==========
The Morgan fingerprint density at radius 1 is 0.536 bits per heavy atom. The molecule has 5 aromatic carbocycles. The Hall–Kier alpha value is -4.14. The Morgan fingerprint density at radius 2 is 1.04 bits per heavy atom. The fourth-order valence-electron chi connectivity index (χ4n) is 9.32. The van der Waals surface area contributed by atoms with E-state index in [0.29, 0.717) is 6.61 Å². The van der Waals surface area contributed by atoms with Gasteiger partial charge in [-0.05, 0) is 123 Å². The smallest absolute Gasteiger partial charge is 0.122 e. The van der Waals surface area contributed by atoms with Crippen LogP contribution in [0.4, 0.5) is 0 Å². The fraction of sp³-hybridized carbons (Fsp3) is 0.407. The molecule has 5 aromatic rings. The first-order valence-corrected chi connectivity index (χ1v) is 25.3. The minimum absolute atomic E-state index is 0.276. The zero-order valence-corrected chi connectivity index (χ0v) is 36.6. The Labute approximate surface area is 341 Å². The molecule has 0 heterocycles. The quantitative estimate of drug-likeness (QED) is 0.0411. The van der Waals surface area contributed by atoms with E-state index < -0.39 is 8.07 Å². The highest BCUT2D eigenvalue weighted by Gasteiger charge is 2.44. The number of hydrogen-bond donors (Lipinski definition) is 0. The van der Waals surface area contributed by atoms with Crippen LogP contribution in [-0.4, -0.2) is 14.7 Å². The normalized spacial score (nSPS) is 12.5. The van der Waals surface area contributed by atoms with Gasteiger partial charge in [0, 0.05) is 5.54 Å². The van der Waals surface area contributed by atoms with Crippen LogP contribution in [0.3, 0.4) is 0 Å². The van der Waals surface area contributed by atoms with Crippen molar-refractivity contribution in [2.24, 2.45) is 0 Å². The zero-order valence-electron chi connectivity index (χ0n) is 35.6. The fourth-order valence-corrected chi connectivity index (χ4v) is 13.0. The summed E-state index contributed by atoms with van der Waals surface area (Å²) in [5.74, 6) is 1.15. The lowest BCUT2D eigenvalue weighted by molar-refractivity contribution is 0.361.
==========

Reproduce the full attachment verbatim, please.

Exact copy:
The Morgan fingerprint density at radius 1 is 0.536 bits per heavy atom. The molecule has 5 aromatic carbocycles. The Hall–Kier alpha value is -4.14. The Morgan fingerprint density at radius 2 is 1.04 bits per heavy atom. The fourth-order valence-electron chi connectivity index (χ4n) is 9.32. The van der Waals surface area contributed by atoms with E-state index in [0.29, 0.717) is 6.61 Å². The van der Waals surface area contributed by atoms with Gasteiger partial charge in [-0.05, 0) is 123 Å². The smallest absolute Gasteiger partial charge is 0.122 e. The van der Waals surface area contributed by atoms with Crippen LogP contribution in [0.4, 0.5) is 0 Å². The fraction of sp³-hybridized carbons (Fsp3) is 0.407. The molecule has 5 aromatic rings. The first-order valence-corrected chi connectivity index (χ1v) is 25.3. The minimum absolute atomic E-state index is 0.276. The zero-order valence-corrected chi connectivity index (χ0v) is 36.6. The Labute approximate surface area is 341 Å². The molecule has 0 heterocycles. The quantitative estimate of drug-likeness (QED) is 0.0411. The van der Waals surface area contributed by atoms with E-state index < -0.39 is 8.07 Å². The highest BCUT2D eigenvalue weighted by Gasteiger charge is 2.44. The number of hydrogen-bond donors (Lipinski definition) is 0. The van der Waals surface area contributed by atoms with Crippen LogP contribution in [-0.4, -0.2) is 14.7 Å². The normalized spacial score (nSPS) is 12.5. The van der Waals surface area contributed by atoms with Gasteiger partial charge in [0, 0.05) is 5.54 Å². The van der Waals surface area contributed by atoms with Crippen LogP contribution in [0.3, 0.4) is 0 Å². The van der Waals surface area contributed by atoms with Crippen molar-refractivity contribution in [2.24, 2.45) is 0 Å². The zero-order valence-electron chi connectivity index (χ0n) is 35.6. The fourth-order valence-corrected chi connectivity index (χ4v) is 13.0. The summed E-state index contributed by atoms with van der Waals surface area (Å²) in [5.74, 6) is 1.15. The lowest BCUT2D eigenvalue weighted by molar-refractivity contribution is 0.361.